(14) Colvin V. L., Schlamp M. C. & Alivisatos A. P., Nature (1994), Vol 370, 354-357.
(15) Dabbousi B. O., Bawendi M. G., Onitska O. and Rubner M. F., Appl. Phys. Lett. (1995) 66 (11) 1316-1318.
(16) Gao M., Richter B., Kirstein S. and Möhwald H., J. Phys. Chem. B (1998), 102, 4096-4103.
(17) Huang J., Yang Y., Xue S., Yang B., Liu S., Shen J. Appl/. Phys. Lett. (1997) 70(18), 2335-2337.
(18) Que, Wenxiu; Zhou, Y.; Lam, Y. L.; Chan, Y. C.; Kam, C. H.; Liu, B.; Gan, L. M.; Chew, C. H.; Xu, G. Q.; Chua, S. J.; Xu, S. J.; Mendis, F. V. C.; Appl. Phys. Lett. (1998), 73(19), 2727-2729.
(19) Rossetti R., Hull R., Gibson J. M., Brus L. E.; J. Phys. Chem. (1985), 82, 552-559.
The present invention extends the teachings on thin film electroluminescent devices.
It is the object of the present invention to provide an easy and economical method for the manufacturing of a Thin Film Inorganic Light Emitting Diode device capable of emitting light under the influence of direct current.
The above mentioned objects are realized by providing a method for manufacturing a Thin Film Inorganic Light Emitting Diode device, said method comprising the following steps, in order,
(1) preparing a nanoparticle dispersion of ZnS doped with a luminescent centre by precipitation from appropriate aqueous solutions comprising zinc ions, sulfide ions and dopant ions,
(2) washing said dispersion of doped ZnS to remove non-precipitated ions, either,
(3) mixing said washed dispersion of doped ZnS (n-type semiconductor) with a water-compatible p-type semiconductive polymer,
(4) coating said mixture, optionally after admixture with a binder, onto a first conductive electrode,
(5) applying on top of said coated layer resulting from step (4) a second conductive electrode, with the proviso that at least one of said first and second electrode is transparent, or,
(3′) coating on top of a first conductive electrode a double layer pack comprising, in either order,
(3′a) a layer containing a water-compatible p-type semiconductive polymer, and,
(3′b) a layer containing said washed dispersion of doped ZnS, optionally admixed with a binder,
(4′) applying on top of said coated layer pack resulting from step (3′) a second conductive electrode, with the proviso that at least one of said first and second electrode is transparent.
In a preferred embodiment the water-compatible p-type semiconductive polymer is a polythiophene/polymeric polyanion complex, most preferably a poly(3,4-ethylenedioxythiophene)/polystyrene sulphonate complex.
Preferred dopants for ZnS are manganese and copper ions.
FIG. 1 illustrates the construction of an ILED device according to example 1.1 (see furtheron, two layer Light Emitting Diode). FIG. 1a represents the layer arrangement before patterning. It comprises a PET substrate 20, a first conductive ITO layer 21, a layer 22 containing a PEDOT/PSS complex (explained furtheron) a luminescent layer 23 based on doped ZnS, and a second electrode layer of evaporated aluminum 24. FIGS. 1b, 1 c and 1 d separately represent the patterning of the respective layers. FIG. 1e represents a top view of the complete patterned ILED. 31 represents a direct current-voltage source (I/V source) connected to the ITO electrode and the aluminum electrode via contact points 32 and 33.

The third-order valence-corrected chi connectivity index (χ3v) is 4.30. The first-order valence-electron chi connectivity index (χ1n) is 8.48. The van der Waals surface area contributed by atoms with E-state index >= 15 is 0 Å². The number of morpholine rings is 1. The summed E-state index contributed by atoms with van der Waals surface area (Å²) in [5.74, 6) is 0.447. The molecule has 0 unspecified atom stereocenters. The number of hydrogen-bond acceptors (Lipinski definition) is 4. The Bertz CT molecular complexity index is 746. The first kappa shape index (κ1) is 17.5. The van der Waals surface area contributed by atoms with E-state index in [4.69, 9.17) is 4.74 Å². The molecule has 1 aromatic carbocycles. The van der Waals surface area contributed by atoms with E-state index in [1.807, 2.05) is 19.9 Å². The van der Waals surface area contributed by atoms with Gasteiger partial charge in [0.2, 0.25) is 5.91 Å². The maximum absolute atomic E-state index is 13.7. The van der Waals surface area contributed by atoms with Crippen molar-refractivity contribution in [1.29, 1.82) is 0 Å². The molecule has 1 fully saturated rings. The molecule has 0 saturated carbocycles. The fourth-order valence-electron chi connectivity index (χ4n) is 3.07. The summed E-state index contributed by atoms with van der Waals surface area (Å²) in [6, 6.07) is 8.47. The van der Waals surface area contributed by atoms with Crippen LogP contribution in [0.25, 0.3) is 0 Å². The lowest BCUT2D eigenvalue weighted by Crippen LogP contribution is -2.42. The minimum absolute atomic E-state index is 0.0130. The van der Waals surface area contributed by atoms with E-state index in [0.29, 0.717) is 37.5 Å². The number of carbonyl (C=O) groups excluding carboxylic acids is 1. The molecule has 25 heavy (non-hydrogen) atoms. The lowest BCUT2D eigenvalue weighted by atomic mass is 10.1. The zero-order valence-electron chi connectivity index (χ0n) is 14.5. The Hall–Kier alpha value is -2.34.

FIG. 2 represents the direct current-voltage curve (I/V curve) of an ILED constructed according to example 1.2 (one layer Light Emitting Diode).
The present invention will now be explained in detail on the hand of preferred embodiments. The two main components used in accordance with the present invention are doped zinc sulfide and a water-compatible p-type semiconductive polymer, preferably a polythiophene/polymeric polyanion complex. We will first explain the preparation of the doped ZnS.
In a particularly preferred embodiment zinc sulfide is doped with manganese luminescent centres. Such a ZnS:Mn nanoparticle dispersion is prepared by a precipitation reaction performed by mixing appropriate aqueous solutions of the respective ions. Preferably, the precipitation reaction is performed according to the double jet principle whereby a first and a second solution are added simultaneously to a third solution under controlled conditions of flow rate. For instance, the first solution contains zinc ions, e.g. zinc acetate, and manganese ions, e.g manganese acetate ions. The second solution contains sulfide ions, e.g. sodium sulfide ions. These two solutions are added together to a third aqueous solution. In a preferred embodiment one of the solutions, preferably the third, contains a triazole or diazole compound. A preferred triazole compound is 5-methyl-1,2,4-triazolo-(1,5-a)-pyrimidine-7-ol. It is believed that the presence of such a compound enhances the incorporation of the Mn2+ dopant, and, as a result, the intensity of the luminescence.
The resulting nanoparticle dispersion, or predispersion as it will be called in the examples, has to be washed and concentrated. This is preferably done by a diafiltration and/or ultrafiltration treatment. The diafiltration and/or ultrafiltration is preferably performed in the presence of a compound capable of preventing agglomeration of nanoparticles. The nature of this compound is not restricted to a particular chemical class but can be chosen from various chemical types. Preferred compounds are polyphosphoric acid or a polyphosphate such as sodium polyphosphate, a hexametaphosphate such as sodium hexametaphosphate, and thioglycerol.